For instance, I can relate to one of the characters in Lucky Star. Konata Izumi, who is my favorite character, is girl who loves herself a good video game and who is very book-smart but does not really apply herself. Konata was high-school me. Back when jeans, t-shirt and a baseball hat was my uniform, I did not apply myself in my studies, and would rather read manga than a history book. I was full of random knowledge and that is why I could relate to her so hard and that’s how I made a lot of my friends. She is a part of me that I know that I can’t shake and won’t but have developed more over the years. Plus she was a daddy’s girl; a fact about me that still holds true. Even after watching all of the comedy in the world, it could not stop the fact that I needed a way to spend all of the energy that I was building up by being numb. So I sewed and became creative.
In the middle of my bout with grief, embracing my creative side brought me solace. My mom was a seamstress and a housewife. I grew up being her extra eyes when it came to designs for her clients or to assist her in threading her sewing machines when her vision began to deteriorate. So, when her health began to deteriorate at a rapid pace, she lend me her eyes and her thoughts on projects that I was working on. She gave me tips and tricks to make my cosplay stand out a little bit more. Throwing myself into cosplay further kept her in my memories. It helped me to deal with the pain. The whole time I could hear her say that “it has to get done”. Just like everything else that was going on in my life at that moment. Cosplay, through all the numbness, when the laughter did not help any more, was the only thing that I could focus on in my own way and at my own pace. It reminds me of a quote I heard from a show called Project Runway years ago:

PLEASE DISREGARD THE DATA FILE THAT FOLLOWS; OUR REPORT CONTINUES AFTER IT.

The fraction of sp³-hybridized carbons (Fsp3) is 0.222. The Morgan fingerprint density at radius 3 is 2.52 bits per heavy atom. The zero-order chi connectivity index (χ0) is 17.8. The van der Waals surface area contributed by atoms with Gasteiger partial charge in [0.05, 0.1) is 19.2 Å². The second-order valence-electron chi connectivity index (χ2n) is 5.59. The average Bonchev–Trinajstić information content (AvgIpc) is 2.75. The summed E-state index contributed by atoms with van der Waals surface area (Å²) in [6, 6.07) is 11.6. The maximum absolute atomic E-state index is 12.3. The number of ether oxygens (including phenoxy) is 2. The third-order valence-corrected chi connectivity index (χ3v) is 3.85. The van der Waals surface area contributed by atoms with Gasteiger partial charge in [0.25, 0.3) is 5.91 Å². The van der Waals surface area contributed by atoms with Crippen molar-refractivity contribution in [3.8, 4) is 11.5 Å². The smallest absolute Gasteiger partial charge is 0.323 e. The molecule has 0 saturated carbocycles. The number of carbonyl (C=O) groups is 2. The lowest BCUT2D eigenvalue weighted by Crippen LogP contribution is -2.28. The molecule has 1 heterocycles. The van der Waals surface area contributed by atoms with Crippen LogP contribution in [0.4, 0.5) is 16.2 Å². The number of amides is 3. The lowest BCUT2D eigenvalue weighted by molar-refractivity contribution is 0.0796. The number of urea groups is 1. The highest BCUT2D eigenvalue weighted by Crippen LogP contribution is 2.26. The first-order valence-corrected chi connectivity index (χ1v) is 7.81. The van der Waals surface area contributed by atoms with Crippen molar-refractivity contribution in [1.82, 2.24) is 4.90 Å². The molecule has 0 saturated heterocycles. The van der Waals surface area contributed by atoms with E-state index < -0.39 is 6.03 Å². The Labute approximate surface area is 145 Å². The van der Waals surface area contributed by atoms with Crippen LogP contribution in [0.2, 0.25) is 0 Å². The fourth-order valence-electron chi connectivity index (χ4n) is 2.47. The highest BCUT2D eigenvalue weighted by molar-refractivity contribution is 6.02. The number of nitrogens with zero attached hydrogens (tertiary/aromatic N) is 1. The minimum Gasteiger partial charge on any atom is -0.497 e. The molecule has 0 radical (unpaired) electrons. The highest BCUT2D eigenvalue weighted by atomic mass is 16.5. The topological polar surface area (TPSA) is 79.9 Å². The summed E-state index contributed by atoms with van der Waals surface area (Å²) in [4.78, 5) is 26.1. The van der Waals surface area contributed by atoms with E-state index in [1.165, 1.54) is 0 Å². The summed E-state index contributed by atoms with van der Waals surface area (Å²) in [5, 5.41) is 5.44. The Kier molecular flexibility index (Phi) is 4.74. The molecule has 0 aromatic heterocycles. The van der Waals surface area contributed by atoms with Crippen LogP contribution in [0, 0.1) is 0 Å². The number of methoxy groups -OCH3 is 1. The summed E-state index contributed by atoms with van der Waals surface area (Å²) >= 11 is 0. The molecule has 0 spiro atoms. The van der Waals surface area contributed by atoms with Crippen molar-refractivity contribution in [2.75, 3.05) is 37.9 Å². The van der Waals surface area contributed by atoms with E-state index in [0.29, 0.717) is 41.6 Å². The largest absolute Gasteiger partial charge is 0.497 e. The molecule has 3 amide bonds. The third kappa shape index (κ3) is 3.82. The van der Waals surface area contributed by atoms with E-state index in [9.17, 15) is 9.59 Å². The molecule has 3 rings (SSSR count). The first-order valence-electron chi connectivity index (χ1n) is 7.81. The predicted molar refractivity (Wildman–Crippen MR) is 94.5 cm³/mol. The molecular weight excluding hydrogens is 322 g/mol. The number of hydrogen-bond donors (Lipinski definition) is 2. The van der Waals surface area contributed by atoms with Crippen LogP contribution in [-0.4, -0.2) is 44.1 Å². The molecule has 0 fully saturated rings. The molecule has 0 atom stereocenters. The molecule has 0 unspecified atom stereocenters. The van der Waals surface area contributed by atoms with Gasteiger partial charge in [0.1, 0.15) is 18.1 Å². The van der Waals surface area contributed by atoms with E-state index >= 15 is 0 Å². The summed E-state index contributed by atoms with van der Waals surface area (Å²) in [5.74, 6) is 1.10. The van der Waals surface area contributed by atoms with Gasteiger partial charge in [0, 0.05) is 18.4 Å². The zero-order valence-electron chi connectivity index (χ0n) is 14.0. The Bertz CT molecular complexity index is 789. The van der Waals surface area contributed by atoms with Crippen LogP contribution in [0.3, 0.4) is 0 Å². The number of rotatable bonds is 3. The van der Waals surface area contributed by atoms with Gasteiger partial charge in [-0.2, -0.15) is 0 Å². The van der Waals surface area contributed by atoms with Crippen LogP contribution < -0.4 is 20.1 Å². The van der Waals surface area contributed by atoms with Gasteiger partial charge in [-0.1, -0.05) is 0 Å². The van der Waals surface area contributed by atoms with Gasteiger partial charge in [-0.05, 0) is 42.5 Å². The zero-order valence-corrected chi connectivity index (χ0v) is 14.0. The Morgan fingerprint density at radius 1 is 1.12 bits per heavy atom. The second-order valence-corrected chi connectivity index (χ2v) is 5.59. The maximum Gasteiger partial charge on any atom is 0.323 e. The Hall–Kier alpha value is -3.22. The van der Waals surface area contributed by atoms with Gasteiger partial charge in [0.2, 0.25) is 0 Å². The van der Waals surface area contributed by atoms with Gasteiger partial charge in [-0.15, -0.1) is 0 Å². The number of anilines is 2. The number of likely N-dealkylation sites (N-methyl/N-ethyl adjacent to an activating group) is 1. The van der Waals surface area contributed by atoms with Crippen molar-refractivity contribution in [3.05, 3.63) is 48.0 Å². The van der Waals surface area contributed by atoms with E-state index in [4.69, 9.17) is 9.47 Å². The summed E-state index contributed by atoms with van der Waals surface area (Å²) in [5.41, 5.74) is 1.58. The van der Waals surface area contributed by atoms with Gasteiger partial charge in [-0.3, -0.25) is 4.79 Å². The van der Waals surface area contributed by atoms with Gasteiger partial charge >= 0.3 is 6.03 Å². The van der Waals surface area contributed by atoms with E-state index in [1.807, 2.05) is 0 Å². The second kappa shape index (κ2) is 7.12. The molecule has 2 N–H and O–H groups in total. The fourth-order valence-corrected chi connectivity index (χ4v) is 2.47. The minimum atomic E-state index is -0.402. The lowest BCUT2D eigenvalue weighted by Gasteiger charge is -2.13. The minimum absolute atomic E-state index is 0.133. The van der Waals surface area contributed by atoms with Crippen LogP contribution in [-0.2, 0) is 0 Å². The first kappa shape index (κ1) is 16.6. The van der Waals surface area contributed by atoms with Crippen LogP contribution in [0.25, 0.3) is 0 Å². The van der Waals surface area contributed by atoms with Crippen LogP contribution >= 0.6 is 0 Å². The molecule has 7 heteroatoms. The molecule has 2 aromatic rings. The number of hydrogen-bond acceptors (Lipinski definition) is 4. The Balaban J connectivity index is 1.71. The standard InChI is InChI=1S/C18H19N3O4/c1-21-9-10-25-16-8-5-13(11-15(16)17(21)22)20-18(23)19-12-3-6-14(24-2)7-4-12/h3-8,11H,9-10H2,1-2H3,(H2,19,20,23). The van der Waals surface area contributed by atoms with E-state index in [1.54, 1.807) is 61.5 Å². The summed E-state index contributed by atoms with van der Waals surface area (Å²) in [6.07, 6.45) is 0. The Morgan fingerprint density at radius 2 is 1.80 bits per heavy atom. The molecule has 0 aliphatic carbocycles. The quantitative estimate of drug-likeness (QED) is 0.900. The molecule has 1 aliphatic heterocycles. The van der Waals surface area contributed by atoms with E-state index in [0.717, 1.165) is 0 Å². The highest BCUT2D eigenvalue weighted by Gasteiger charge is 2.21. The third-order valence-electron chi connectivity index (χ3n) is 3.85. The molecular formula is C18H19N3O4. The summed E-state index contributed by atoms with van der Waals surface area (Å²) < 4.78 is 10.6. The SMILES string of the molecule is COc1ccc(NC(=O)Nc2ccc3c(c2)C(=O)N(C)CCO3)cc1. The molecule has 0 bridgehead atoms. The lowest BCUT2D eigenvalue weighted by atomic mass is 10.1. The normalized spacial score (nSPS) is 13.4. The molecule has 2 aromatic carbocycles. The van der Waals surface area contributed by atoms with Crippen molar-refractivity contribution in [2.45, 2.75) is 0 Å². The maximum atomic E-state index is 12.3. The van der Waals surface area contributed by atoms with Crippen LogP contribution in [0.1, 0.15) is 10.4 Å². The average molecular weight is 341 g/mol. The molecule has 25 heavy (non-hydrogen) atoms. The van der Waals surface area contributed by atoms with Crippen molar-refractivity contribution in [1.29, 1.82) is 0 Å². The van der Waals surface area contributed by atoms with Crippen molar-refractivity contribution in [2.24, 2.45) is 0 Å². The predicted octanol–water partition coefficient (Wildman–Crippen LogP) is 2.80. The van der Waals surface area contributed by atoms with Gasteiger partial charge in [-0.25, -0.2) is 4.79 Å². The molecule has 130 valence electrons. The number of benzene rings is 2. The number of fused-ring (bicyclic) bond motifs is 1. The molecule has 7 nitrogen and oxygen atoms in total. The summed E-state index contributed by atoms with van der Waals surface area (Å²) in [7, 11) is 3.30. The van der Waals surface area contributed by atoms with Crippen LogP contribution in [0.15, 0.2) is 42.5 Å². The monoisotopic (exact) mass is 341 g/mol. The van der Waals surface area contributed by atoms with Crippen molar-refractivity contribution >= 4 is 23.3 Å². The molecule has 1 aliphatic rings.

“I don’t care if you cry and cut, but you’re going to cry and cut. You’re going to cut at that rate. Do whatever you need to do. You need to work”.
It was through the tears that I completed my first cosplay after her passing: Anthy from Revolutionary Girl Utena. It was a proud moment for me. I could hear her clearly saying “you did good, Cake”. At that moment, I knew that this life that I’m in and have met great people from, saved me. They saved me from myself. I was able to move forward and walk into this life that I call my own. You would be amazed at how important confirmation and a strong inner circle will help building a better sense of self.
In the midst of all of this, I learned to embrace those facets of me and who I am. It was my fandom that comforted me in my darkest hours. It was because of anime, cosplaying, and being around friends and family, that I was able to survive and learned to embrace my grief. At the end of the day, I had to learned to accept that part of me. I had to accept the fact that I can enjoy what I enjoy and forget about the looks that I would get and the questions that people would have. However, that is another story for another time. I could honestly say this with the biggest smile on my face: Hi, I’m Cake of House O. Lover of anime. Creator of costumes. Breaker of cat chains.